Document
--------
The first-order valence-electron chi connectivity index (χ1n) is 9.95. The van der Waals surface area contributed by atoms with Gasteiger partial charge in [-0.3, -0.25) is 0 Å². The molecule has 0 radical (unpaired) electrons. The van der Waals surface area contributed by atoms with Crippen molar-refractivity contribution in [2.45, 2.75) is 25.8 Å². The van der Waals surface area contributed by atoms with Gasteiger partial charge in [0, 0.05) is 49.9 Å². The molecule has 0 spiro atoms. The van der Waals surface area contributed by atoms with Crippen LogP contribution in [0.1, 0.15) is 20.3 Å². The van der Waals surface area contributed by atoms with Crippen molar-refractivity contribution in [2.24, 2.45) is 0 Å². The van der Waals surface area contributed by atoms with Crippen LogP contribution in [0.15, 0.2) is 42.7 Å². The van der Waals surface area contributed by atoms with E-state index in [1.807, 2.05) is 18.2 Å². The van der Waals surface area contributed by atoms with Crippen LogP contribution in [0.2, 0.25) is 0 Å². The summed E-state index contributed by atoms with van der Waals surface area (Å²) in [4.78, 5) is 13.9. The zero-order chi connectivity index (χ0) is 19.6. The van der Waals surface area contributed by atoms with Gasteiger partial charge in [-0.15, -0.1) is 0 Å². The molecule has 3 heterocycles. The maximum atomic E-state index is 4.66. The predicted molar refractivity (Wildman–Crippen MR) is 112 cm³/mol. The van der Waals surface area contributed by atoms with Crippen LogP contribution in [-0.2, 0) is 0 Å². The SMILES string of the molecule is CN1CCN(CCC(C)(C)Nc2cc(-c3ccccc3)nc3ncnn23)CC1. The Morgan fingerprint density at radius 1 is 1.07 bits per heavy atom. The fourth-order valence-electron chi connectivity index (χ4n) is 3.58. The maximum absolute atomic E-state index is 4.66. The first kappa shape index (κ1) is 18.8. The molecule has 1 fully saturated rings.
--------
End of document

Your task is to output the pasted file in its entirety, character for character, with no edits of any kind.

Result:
The first-order valence-electron chi connectivity index (χ1n) is 9.95. The van der Waals surface area contributed by atoms with Gasteiger partial charge in [-0.3, -0.25) is 0 Å². The molecule has 0 radical (unpaired) electrons. The van der Waals surface area contributed by atoms with Crippen molar-refractivity contribution in [2.45, 2.75) is 25.8 Å². The van der Waals surface area contributed by atoms with Gasteiger partial charge in [0, 0.05) is 49.9 Å². The molecule has 0 spiro atoms. The van der Waals surface area contributed by atoms with Crippen LogP contribution in [0.1, 0.15) is 20.3 Å². The van der Waals surface area contributed by atoms with Crippen molar-refractivity contribution in [2.24, 2.45) is 0 Å². The van der Waals surface area contributed by atoms with Crippen LogP contribution in [0.15, 0.2) is 42.7 Å². The van der Waals surface area contributed by atoms with E-state index in [1.807, 2.05) is 18.2 Å². The van der Waals surface area contributed by atoms with Crippen LogP contribution in [0.2, 0.25) is 0 Å². The summed E-state index contributed by atoms with van der Waals surface area (Å²) in [4.78, 5) is 13.9. The zero-order chi connectivity index (χ0) is 19.6. The van der Waals surface area contributed by atoms with Gasteiger partial charge in [-0.15, -0.1) is 0 Å². The molecule has 3 heterocycles. The maximum atomic E-state index is 4.66. The predicted molar refractivity (Wildman–Crippen MR) is 112 cm³/mol. The van der Waals surface area contributed by atoms with Crippen LogP contribution in [-0.2, 0) is 0 Å². The SMILES string of the molecule is CN1CCN(CCC(C)(C)Nc2cc(-c3ccccc3)nc3ncnn23)CC1. The Morgan fingerprint density at radius 1 is 1.07 bits per heavy atom. The fourth-order valence-electron chi connectivity index (χ4n) is 3.58. The maximum absolute atomic E-state index is 4.66. The first kappa shape index (κ1) is 18.8. The molecule has 1 fully saturated rings.